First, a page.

The collective global experience of the past 18 months must drive companies, which are ultimately just collections of people, to understand and empathise with the complex challenges employees are likely to encounter when returning to work Transition out of lockdown and the impact on your work As we transition out of lockdown, there is a lot to think about. Organisational psychologist Dr. Jo Yarker shares some principles for staying mentally healthy. View toolkit; nervousness, anxiety and confidence-issues – these are just a few of the feelings likely to be churning away inside. We know that mental health can be invisible from the outside, and communication is critical.

A waitress sets the table in a restaurant.

One positive to draw is that we live in an era when emotional wellbeing and mental health are being discussed more openly​Approaching a sensitive conversation around mental ill health PDF Every conversation a manager has with a colleague who may be experiencing mental ill health will be different. This PDF guide from Acas has tips for managers to think about when approaching such a conversation.Free By: Acas View resource and promoted more widely than ever before so we can hope for a greater understanding in the workplace of sensitivities, anxieties and better know the signs that a colleague might be suffering. I feel extremely thankful to be back at a company which really lives and breathes the importance of mental health wellbeing and also places internal communications at the heart of everything it does.

My workplace has created many initiatives to support the wellbeing of our personal mental health including strengthening our flexible working practices, such as meeting-free Fridays and recharge days to ensure everyone has a chance to take an uninterrupted break. We have introduced mental health specialists in offices, expanded our Employee Assistance Programme​Employee Assistance Programmes (EAPs) – Supporting good work for UK employers? PDF This report, published by The Work Foundation in association with the Employee Assistance Professionals Association, explains how Employee Assistance Programmes (EAPs) can be used by employers to seek help on both work and non-work related issues. Free By: The Work Foundation View resource globally to provide access to free mental health resources, including counselling and creating a Family Network for parents and carers and Employee Networks​St Mungo’s Diversity Networks PDF Networks are a great way of connecting staff who have similar experiences and backgrounds. At St Mungo's, there are several different groups offering support and advice.Free By: St Mungo’s View resource so that colleagues can connect with groups of like-minded people.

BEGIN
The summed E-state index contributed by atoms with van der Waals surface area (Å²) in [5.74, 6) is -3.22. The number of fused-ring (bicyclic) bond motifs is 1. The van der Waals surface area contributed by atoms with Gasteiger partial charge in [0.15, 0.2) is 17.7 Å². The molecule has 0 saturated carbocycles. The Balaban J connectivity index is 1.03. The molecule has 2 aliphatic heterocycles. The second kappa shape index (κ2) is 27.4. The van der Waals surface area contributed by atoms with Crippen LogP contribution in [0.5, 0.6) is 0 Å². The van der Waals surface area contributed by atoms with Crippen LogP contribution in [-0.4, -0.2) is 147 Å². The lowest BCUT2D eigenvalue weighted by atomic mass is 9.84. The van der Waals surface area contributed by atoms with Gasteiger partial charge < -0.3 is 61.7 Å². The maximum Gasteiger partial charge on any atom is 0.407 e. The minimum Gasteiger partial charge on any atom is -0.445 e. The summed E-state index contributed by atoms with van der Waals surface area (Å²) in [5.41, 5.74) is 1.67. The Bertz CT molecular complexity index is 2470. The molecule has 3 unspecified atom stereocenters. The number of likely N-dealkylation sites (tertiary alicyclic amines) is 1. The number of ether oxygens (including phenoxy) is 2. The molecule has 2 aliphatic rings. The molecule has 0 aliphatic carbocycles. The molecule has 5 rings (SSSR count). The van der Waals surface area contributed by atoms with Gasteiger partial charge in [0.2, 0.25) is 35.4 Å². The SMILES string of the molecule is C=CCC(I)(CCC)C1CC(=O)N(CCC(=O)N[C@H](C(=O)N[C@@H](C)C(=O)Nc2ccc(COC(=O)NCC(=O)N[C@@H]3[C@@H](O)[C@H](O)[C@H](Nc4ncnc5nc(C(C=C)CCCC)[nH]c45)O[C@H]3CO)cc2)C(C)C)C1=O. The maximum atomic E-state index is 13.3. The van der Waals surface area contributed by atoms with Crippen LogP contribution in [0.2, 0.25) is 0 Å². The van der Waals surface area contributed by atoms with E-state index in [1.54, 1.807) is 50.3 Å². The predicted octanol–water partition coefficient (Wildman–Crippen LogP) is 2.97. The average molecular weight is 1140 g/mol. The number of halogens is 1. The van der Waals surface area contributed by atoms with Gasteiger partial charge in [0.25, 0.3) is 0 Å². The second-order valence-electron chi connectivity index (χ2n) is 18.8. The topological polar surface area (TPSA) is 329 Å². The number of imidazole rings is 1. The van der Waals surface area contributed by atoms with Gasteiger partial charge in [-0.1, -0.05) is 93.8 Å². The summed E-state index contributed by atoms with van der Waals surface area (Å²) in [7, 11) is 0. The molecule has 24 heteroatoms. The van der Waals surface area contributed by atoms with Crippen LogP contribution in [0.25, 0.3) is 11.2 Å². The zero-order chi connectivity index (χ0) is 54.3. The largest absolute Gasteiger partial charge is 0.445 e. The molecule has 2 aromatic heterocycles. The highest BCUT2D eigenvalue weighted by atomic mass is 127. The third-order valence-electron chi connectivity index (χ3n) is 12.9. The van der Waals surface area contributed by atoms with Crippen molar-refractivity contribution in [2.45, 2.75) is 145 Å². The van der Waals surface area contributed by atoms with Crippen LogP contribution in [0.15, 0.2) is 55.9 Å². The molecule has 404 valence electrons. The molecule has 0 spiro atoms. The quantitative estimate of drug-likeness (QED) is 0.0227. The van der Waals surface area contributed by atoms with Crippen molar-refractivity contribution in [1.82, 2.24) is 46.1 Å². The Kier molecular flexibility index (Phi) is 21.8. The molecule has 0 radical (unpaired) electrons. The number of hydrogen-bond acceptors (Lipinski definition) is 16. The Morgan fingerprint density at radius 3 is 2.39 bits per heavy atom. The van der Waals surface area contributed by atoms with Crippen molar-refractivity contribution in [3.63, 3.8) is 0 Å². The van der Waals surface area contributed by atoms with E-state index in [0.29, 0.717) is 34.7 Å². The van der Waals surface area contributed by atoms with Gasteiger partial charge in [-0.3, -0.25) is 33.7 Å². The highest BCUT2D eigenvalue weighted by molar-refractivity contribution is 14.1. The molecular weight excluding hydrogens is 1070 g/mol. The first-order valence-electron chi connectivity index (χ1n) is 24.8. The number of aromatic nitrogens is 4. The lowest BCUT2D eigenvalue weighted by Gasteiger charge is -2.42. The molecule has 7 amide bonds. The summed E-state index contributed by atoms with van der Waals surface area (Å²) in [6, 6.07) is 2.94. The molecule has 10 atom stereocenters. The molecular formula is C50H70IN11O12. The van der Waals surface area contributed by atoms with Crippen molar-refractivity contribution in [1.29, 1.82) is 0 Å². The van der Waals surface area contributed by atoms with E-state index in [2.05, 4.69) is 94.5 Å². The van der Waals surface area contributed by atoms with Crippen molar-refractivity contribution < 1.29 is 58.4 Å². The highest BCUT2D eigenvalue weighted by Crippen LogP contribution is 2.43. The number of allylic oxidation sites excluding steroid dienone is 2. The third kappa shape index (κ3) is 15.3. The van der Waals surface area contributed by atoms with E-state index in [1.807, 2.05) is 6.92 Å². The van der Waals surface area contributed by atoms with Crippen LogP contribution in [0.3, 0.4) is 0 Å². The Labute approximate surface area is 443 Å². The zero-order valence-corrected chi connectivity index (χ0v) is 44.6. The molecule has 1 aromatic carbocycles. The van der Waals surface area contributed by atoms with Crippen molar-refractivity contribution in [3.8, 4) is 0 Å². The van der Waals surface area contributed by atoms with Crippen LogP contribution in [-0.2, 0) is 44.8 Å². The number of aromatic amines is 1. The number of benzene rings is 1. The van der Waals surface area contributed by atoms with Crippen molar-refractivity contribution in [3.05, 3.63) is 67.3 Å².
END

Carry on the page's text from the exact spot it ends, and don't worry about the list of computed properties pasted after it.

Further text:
Meeting up with friends and family again reminds me what social animals we are

Just this month we launched a new mental health learning series designed so that my colleagues from all over the world could join from different time zones. The support I have received since day one I will always be appreciative of.

Finally, I would like to say how fantastic it is to be able to finally eat out in a restaurant, drink in a bar/pub and stay away in a gorgeous hotel overnight. Meeting up with friends and family again reminds me what social animals we are and how wonderful it is to be reconnected.

It makes me appreciate all of my hospitality colleagues who are working so very hard, often in difficult circumstances, to give us all the best guest experience possible.